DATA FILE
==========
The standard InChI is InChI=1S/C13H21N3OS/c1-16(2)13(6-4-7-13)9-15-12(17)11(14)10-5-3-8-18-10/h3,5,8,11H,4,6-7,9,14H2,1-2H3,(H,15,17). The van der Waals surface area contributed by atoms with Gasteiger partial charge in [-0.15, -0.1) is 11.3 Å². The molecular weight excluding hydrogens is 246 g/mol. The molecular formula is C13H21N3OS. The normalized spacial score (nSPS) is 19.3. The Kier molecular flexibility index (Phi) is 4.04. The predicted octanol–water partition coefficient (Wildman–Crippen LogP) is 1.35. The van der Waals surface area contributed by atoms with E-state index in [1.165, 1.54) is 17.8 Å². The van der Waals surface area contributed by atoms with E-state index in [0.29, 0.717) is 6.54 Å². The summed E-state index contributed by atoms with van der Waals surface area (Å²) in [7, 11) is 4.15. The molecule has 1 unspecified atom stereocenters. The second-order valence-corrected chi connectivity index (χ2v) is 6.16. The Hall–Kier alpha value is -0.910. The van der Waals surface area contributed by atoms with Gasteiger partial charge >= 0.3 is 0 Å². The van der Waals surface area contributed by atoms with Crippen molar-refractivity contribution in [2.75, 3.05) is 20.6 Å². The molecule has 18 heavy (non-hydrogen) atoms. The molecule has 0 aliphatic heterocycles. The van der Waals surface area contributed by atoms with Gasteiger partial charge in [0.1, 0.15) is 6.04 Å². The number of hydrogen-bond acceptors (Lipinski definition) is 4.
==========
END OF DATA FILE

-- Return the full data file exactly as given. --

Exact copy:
The standard InChI is InChI=1S/C13H21N3OS/c1-16(2)13(6-4-7-13)9-15-12(17)11(14)10-5-3-8-18-10/h3,5,8,11H,4,6-7,9,14H2,1-2H3,(H,15,17). The van der Waals surface area contributed by atoms with Gasteiger partial charge in [-0.15, -0.1) is 11.3 Å². The molecular weight excluding hydrogens is 246 g/mol. The molecular formula is C13H21N3OS. The normalized spacial score (nSPS) is 19.3. The Kier molecular flexibility index (Phi) is 4.04. The predicted octanol–water partition coefficient (Wildman–Crippen LogP) is 1.35. The van der Waals surface area contributed by atoms with E-state index in [1.165, 1.54) is 17.8 Å². The van der Waals surface area contributed by atoms with E-state index in [0.29, 0.717) is 6.54 Å². The summed E-state index contributed by atoms with van der Waals surface area (Å²) in [7, 11) is 4.15. The molecule has 1 unspecified atom stereocenters. The second-order valence-corrected chi connectivity index (χ2v) is 6.16. The Hall–Kier alpha value is -0.910. The van der Waals surface area contributed by atoms with Gasteiger partial charge >= 0.3 is 0 Å². The van der Waals surface area contributed by atoms with Crippen molar-refractivity contribution in [2.75, 3.05) is 20.6 Å². The molecule has 18 heavy (non-hydrogen) atoms. The molecule has 0 aliphatic heterocycles. The van der Waals surface area contributed by atoms with Gasteiger partial charge in [0.1, 0.15) is 6.04 Å². The number of hydrogen-bond acceptors (Lipinski definition) is 4.